Bisphosphates and cancer – a risk to assess.

Dr. Weeks’ Comment:  The bisphosphate medications do make bones more dense  – but the problem is that they also make the bones more BRITTLE!  (Think “chalk” – dense but brittle~)  Yet  they are prescribed like candy… and now the evidence is that these medications contribute to cancer  

Now a new article warning about the role these drugs play in esophageal cancer!…

“…The esophageal cancer risk with bisphosphonate bone drugs may be a bigger problem than thought, particularly with use of alendronate (Fosamax), an adverse event surveillance study suggested…”



ASCO: Bone Meds, Esophageal Cancers Linked


By Crystal Phend, Senior Staff Writer, MedPage TodayPublished: May 30, 2012Reviewed by Dori F. Zaleznik, MD; Associate Clinical Professor of Medicine, Harvard Medical School, Boston.




CHICAGO — The esophageal cancer risk with bisphosphonate bone drugs may be a bigger problem than thought, particularly with use of alendronate (Fosamax), an adverse event surveillance study suggested.

Overall, 128 cases of bisphosphonate-associated esophageal cancer were reported to the FDA’s adverse event reporting system (AERS) from 1995 through 2010, Beatrice J. Edwards, MD, of Northwestern University in Chicago, and colleagues found.

That risk appeared disproportionate with alendronate, the group reported in an abstract ahead of the American Society of Clinical Oncology meeting that starts here later this week. That particular bisphosphonate accounted for 75% of the esophageal cancers seen with bisphosphonates in the FDA database — 6.4 times more than with any other drug in the class (P=0.001).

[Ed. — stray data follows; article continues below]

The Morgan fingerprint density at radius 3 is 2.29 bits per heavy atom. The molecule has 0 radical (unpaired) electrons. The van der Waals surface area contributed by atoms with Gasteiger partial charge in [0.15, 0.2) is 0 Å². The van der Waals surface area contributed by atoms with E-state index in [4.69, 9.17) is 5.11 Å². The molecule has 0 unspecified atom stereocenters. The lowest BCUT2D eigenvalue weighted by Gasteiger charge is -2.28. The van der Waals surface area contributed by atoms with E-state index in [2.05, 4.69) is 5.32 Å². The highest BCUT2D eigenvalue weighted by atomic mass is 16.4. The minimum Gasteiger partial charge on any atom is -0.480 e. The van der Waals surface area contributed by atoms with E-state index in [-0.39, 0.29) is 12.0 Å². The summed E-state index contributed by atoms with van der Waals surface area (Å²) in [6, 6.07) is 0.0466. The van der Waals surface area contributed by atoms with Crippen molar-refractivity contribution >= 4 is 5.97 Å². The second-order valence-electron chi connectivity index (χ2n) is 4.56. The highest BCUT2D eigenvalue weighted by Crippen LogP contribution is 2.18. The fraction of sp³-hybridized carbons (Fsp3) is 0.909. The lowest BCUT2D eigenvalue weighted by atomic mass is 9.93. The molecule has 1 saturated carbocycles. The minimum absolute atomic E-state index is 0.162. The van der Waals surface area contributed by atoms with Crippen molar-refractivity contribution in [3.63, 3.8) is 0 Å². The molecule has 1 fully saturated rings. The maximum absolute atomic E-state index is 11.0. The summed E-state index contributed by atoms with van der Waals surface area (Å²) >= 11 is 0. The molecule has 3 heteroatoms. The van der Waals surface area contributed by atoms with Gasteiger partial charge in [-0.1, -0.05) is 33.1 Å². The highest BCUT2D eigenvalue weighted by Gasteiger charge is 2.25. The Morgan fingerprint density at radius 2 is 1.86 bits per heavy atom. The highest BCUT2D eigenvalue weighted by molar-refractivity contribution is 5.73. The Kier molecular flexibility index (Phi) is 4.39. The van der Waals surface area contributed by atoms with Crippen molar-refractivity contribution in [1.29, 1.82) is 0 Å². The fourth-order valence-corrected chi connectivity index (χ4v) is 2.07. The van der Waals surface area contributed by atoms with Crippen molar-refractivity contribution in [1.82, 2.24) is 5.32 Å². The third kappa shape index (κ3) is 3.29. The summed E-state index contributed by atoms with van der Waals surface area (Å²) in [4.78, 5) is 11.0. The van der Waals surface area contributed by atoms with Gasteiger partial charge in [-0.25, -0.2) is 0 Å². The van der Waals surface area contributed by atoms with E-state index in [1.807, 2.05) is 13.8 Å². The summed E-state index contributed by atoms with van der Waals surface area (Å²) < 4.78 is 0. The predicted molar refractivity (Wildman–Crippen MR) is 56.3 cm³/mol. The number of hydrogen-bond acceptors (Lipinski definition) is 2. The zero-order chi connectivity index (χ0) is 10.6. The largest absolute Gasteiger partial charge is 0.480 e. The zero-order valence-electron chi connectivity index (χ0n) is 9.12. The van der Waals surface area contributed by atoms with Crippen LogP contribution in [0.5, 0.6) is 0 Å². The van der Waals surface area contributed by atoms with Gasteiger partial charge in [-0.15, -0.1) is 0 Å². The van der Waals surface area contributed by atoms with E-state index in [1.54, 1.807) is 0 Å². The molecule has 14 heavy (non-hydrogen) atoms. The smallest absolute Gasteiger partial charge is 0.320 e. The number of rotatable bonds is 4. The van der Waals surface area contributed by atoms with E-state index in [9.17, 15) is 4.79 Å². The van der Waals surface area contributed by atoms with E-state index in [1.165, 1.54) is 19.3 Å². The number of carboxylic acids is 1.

Alendronate likewise had an empiric Bayes geometric mean of 6.3, suggesting that the esophageal cancer cases were more common with bisphosphonates than with other drugs in the database.

“Our analysis of FDA AERS identifies a larger number of cases of esophageal cancer than previously described, and a significant safety signal with alendronate use,” they noted. “Increased awareness and vigilance is needed for patients receiving oral bisphosphonate therapy.”

A 2009 FDA analysis had pointed to 23 such cases with alendronate since initial marketing in 1995.

At that time no other oral bisphosphonate had any reports of a link to esophageal cancer in the adverse event reporting database, though a handful of cases with risedronate (Actonel), ibandronate (Boniva), and etidronate (Didronel) had been reported in Europe and Japan.

A subsequent British registry study suggested elevated risk with prolonged use of oral bisphosphonates, but an FDA advisory panel cited a lack of solid evidence.

Edwards’ group updated the analysis of adverse event reports received by the FDA by searching the AERS database for terms related to esophageal cancer in combination with all drug names for bisphosphonates over the period from 1996 to 2010.

The esophageal cancer events they found associated with bisphosphonate use were 96 cases with alendronate, 14 with risedronate, 10 with ibandronate, seven with zoledronic acid, and one with pamidronate (Aredia).

Barrett’s esophagus was listed in three of the cases, which led the researchers to recommend avoiding oral bisphosphonates for patients with this risk factor for esophageal cancer and also for those with persistent mucosal abnormalities.

“Esophagitis has been associated with oral bisphosphonates,” Edwards’ group noted. “Erosive esophagitis and persistent mucosal abnormalities have been noted with crystalline material (similar to ground alendronate).”

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